For Van Gogh to Munch, Santa Barbara Museum of Art curator Eik Kahng has taken advantage of the availability of masterworks from two outstanding external collections—those of Armand Hammer and Sarah Campbell Blaffer—to invigorate the museuem’s already substantial holdings in 19th- and early-20th-century European painting. Patterns of subject, treatment, gesture, and genre are coordinated in the sequencing and grouping of the works, yielding an aesthetic experience of rich complexity. Comprehending a broad range of styles, this visual journey begins and ends with works from a single crucial moment in the career of Vincent van Gogh.
Van Gogh’s “The Outskirts of Paris” (1886) heralds the painter’s arrival in “the capital of the 19th century.” Although the dark brown and gray palette harkens back to earlier Van Gogh in its modish mix of rural and urban motifs, “Outskirts” reflects both the rapid transformation of society and the influence of then-new French impressionism. Nearby, landscapes by Théodore Rousseau, Camille Pissarro, and Gustave Caillebotte establish the range of approaches Van Gogh absorbed upon entering the Paris art world. “View of Paris from the Trocadero” (1871-72) by Berthe Morisot is most closely analogous to the Van Gogh in terms of its subject. Both masterworks subtly invoke a secondary meaning of vista: a view from the present that reveals the future.
Claude Monet’s “Villas in Bordighera” (1884) and two pictures by Pierre-Auguste Renoir—“Coastline at Antibes” (1888) and “Woman in a White Shift” from 1900—follow, deepening one’s sense of the impressionist project, particularly as it relates to the dazzling light of the Mediterranean.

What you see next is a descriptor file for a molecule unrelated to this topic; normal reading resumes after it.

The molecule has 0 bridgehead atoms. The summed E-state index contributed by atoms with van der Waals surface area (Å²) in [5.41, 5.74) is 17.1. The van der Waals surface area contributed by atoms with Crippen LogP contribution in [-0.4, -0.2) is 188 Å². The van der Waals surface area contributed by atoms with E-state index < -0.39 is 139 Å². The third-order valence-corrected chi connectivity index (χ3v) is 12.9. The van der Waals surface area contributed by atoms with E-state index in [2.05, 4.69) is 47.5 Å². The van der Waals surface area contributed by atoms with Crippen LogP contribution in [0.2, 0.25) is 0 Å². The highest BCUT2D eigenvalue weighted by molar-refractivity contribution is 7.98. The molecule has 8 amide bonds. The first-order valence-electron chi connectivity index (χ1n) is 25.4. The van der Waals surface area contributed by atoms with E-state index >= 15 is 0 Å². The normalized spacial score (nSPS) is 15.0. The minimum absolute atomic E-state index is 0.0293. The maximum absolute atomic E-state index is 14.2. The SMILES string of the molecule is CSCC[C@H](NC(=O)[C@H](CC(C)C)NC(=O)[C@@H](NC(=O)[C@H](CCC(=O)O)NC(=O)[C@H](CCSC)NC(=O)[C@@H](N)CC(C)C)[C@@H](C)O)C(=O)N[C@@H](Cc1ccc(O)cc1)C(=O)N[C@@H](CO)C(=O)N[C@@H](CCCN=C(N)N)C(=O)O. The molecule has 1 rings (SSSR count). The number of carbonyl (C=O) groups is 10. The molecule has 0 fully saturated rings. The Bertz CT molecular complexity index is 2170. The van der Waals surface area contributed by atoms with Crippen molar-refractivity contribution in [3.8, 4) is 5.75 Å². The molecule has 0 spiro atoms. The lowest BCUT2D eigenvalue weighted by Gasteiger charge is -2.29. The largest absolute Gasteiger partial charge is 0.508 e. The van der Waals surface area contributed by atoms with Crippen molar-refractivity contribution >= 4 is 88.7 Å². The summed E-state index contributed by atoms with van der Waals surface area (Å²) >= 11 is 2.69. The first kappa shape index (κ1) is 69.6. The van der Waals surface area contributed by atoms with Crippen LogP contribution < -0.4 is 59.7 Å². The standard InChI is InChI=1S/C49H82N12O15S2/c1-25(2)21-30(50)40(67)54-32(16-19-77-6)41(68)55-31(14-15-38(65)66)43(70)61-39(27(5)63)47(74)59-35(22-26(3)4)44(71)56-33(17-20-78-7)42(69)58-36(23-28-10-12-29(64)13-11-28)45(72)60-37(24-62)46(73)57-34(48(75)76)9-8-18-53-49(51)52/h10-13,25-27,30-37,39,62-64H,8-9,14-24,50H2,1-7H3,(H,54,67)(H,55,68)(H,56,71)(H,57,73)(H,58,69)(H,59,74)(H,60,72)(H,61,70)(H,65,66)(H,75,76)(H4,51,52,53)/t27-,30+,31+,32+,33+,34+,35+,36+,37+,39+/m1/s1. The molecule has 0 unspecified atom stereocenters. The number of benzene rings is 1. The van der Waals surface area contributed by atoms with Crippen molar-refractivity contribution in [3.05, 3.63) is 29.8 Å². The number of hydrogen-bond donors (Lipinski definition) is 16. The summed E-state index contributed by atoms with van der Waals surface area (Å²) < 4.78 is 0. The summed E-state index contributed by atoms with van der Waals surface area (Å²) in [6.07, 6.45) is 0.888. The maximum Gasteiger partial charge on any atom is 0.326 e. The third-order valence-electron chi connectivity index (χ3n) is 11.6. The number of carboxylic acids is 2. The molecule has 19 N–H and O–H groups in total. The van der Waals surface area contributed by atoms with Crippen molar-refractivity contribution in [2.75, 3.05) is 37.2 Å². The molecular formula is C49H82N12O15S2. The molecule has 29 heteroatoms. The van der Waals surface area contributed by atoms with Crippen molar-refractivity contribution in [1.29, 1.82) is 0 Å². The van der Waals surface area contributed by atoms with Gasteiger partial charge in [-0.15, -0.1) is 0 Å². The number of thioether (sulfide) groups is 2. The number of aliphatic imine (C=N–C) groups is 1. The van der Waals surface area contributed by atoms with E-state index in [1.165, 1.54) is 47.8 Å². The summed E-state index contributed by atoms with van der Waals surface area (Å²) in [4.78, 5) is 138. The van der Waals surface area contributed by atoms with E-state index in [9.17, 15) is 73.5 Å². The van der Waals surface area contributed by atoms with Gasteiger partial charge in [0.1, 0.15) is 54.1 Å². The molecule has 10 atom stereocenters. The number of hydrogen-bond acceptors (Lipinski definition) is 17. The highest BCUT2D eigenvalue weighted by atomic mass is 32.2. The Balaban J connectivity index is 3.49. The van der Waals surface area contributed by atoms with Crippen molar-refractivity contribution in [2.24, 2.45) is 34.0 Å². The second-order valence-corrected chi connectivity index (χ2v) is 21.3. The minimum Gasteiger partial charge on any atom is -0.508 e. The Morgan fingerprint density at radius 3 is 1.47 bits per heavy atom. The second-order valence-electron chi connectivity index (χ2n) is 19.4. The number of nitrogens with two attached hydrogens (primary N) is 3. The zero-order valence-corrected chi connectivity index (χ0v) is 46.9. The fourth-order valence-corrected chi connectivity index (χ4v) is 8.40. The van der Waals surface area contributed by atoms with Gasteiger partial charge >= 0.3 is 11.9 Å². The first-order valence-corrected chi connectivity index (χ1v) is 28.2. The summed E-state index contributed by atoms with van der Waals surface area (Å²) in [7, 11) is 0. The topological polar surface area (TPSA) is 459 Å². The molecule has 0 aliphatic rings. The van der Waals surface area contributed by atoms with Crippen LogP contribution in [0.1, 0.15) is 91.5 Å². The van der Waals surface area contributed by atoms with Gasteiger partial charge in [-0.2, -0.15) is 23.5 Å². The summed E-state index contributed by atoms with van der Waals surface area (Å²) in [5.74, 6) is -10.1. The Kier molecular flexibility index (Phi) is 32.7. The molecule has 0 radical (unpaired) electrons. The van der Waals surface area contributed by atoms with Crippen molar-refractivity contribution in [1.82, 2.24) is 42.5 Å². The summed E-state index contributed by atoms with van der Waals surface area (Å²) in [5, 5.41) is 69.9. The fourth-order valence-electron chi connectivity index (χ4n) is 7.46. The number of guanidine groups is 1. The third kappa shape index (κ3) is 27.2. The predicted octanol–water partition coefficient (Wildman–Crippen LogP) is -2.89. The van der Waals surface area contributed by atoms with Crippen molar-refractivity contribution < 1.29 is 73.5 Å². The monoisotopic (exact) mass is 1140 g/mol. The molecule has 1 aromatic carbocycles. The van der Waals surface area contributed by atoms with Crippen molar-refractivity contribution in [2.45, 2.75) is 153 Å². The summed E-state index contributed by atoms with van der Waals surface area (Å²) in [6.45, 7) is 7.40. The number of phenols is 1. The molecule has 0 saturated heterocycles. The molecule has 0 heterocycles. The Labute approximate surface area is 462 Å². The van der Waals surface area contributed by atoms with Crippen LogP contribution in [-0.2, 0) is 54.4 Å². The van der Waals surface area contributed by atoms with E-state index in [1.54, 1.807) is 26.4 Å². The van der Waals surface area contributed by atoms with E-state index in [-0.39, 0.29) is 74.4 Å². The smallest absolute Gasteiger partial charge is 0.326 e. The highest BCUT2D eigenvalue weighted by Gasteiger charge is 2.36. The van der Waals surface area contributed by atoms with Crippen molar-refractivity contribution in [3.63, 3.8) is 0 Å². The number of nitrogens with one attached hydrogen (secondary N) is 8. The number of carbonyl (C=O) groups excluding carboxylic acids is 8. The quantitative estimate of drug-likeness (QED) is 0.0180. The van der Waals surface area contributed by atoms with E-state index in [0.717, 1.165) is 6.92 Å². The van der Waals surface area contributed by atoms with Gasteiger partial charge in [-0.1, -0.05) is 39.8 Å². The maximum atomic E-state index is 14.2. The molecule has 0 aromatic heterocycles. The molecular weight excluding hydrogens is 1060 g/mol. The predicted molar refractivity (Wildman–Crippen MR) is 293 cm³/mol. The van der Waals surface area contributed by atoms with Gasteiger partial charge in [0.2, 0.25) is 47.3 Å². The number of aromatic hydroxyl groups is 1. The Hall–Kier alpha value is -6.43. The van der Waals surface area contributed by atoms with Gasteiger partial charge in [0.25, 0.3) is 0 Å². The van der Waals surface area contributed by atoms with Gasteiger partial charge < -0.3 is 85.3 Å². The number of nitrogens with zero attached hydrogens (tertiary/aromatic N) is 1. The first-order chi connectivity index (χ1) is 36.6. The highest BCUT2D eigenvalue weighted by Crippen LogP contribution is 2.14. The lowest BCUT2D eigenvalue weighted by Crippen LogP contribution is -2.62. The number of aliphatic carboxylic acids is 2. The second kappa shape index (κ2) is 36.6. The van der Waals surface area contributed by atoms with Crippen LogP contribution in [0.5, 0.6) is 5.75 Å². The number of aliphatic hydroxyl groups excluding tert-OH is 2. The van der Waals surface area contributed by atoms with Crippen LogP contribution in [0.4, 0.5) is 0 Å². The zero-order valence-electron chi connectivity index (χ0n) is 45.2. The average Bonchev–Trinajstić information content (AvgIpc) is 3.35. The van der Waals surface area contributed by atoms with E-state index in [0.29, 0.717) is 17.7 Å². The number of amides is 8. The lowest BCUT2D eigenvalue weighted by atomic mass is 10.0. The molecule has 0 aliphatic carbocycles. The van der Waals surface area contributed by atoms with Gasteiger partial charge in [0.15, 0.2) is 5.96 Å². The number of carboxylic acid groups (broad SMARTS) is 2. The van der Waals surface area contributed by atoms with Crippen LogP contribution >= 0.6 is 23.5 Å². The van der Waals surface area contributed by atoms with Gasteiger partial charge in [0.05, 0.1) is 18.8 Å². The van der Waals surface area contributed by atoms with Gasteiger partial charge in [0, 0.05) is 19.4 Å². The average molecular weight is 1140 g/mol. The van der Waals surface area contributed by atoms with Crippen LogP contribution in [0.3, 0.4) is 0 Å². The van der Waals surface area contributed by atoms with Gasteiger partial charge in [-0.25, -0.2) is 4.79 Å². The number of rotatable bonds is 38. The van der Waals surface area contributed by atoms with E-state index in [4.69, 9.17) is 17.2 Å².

From there, the exhibit takes a daring leap, out of the impressionist world of bold light and bright natural color and into the maelstrom of German expressionism. Max Pechstein’s “Die Alte Brücke” (1910-11) has everything one could wish for in an important expressionist canvas—unnatural colors, distorted figures, angular shapes, repressed perspective, and, through the subject of the bridge, a direct identification of the individual work with the “Die Brücke” group to which Pechstein belonged. Placed here, at the tipping point between impressionism and expressionism, “Die Alte Brücke” effectively shoots the cognitive gap between Monet and Edvard Munch.
Following an expressionist digression into cubism by Lyonel Feininger, there come three astonishing pictures in a row by Munch, all from the collection of Blaffer. “Kneeling Female Nude Crying” (1919) compares favorably with Munch’s best-known work, “The Scream.” The gesture of hands to head is the same, and what’s lost in the absence of the distorted face that makes “The Scream” so memorable is made up for in the poignant merging of anguished expressionist alienation and the French-Orientalist odalisque tradition. Facing the big Munch is another portrait of a woman with hands to her head—Max Beckmann’s “Woman with Mirror and Orchids” (1947). An outstanding work in its own right, the caustic Beckmann puts Munch’s weeping woman in yet another key context: the burgeoning cultural awareness of woman’s status as what Simone de Beauvoir termed “the second sex.”
Three fascinating Marc Chagalls, a great mystical landscape by Pierre Bonnard, an iconic Edgar Degas, and a distinguished Édouard Vuillard interior follow, with the list of impressive works continuing until, at last, beyond the heady still lifes of Henri Fantin-Latour, one rejoins Van Gogh for a final image, the small painting “Lilacs” from Paris in 1887. The painter had not yet left for Arles, yet the next and greatest phase of his development is already clear. Without even a vase to contain them, Van Gogh’s lilacs exist not only as representation but also as object and as offering, sprigs torn from the stem of life and heaped on the brown and bright orange ground of being.